Written by Steven Pike , Argon Electronics
The growth in global industry and manufacturing, together with the ever-present risk of terrorist threat, means emergency personnel are increasingly being required to respond to incidents where there is risk of exposure to explosive atmospheres, low or enriched oxygen, or the presence of lethal toxic vapours.
For response crews arriving on scene there are two essential questions to consider. Is the air safe enough to breathe? And are there any specific toxic gases present?
Gas detection is fundamental to emergency response – and multi-gas detectors are the ideal tools for serving the majority of first responders’ gas detection needs.
Ensuring that crews have access to the right air-monitoring equipment, and that they’re trained in how to use it, is essential for enabling them to make confident decisions in complex scenarios.
In this blog post we provide an overview of the most common types of air-monitoring equipment. And we explore how gas detection simulators can aid in the effectiveness of first response training.
Portable multi-gas detectors come in a variety of styles and configurations, some with the ability to detect up to six gases at a time. So let’s first consider the four most common types:
Catalytic combustion sensors – in which a heated wire is used to detect a wide variety of flammable gases from natural gas leaks to gasoline spills. In catalytic combustion, power is applied to a special wire coil, in much the same way as a traditional light bulb. Any combustible gas that is exposed to the sensor will react on the wire surface and produce a display reading.
Electrochemical toxic gas sensors – which are used to detect the presence of toxic hazards. An electrochemical sensor is similar in design to a small battery except that the chemical component that is required to produce the electric current is not present in the sensor cell. As the target gas diffuses into the membrane of the sensor, this reacts with chemicals on the sensing electrode to produce an electrical current.
Infrared detectors – commonly used to detect gases that are less reactive and therefore cannot be detected using typical electrochemical cells (such as CO2 or hydrocarbons). Instead of relying on a chemical reaction, infrared sensors determine the amount of gas present by measuring how much light the specific gas absorbs.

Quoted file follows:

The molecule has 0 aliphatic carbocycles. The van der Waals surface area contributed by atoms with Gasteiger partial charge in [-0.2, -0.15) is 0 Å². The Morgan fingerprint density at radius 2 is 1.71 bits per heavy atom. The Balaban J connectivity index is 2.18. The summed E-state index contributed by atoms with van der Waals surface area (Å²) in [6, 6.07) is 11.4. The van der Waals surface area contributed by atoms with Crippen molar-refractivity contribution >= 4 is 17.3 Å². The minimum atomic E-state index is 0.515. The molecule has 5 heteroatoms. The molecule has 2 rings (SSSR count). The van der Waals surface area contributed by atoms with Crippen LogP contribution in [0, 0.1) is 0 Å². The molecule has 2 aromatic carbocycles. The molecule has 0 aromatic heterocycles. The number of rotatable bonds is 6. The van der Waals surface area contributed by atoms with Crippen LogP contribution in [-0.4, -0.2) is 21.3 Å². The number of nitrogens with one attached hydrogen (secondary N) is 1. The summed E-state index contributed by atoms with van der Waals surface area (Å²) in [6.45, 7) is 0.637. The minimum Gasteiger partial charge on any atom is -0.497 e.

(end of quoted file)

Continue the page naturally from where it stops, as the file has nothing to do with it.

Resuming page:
Photoionization detectors (PID) – which are used to detect volatile industrial compounds (VOCs) such as methane which can be present during industrial spills. PIDs rely on the specific chemical properties of the VOCs, but instead of absorbing light they use a light source in the UV spectrum to ionize electrons off gas molecules.
Realistic multi-gas detection training
The last decade has seen an increasing demand for advanced training tools to create the highest levels of realism, to reinforce instruction and to enhance student learning.
The use of intelligent simulation technology for chemical warfare agent training is well established. And now that same pool of knowledge and expertise has been applied to training in multi-gas detection.
One such example is Argon Electronics’ Multi-Gas SIM – an App-based simulator that provides instructors with the ability to set up complex multi-gas training scenarios using an android phone.
The simulator is highly configurable which means instructors can set the number of gas sensors they they want their students to view and they can select the type of sensor (be it infrared, electrochemical, PID etc).
They can also program the alarm settings in accordance with the operational detectors in use – so as students move around the training environment, their display readings will adjust to simulate events such as a breached alarm.
The option of an instructor remote means that trainers can remotely monitor student readings and activity, to further stimulate discussion and reinforce knowledge.
For those wanting to implement large-scale releases, the multi-gas simulator can also be used with Argon’s PlumeSM system to provide an enhanced level of realism and a more focused training experience.
Realism, repeatability, safety and efficiency are all key to effective HazMat training.
Simulator detectors tools such as Argon’s Multi-Gas SIM promise to play an invaluable role in aiding trainees’ understanding of gas detection to ensure the right decisions are made, however challenging the scenario.
About the Author
Steven Pike is the Founder and Managing Director of Argon Electronics, a leader in the development and manufacture of Chemical, Biological, Radiological and Nuclear (CBRN) and hazardous material (HazMat) detector simulators. He is interested in liaising with CBRN professionals and detector manufacturers to develop training simulators as well as CBRN trainers and exercise planners to enhance their capability and improve the quality of CBRN and Hazmat training.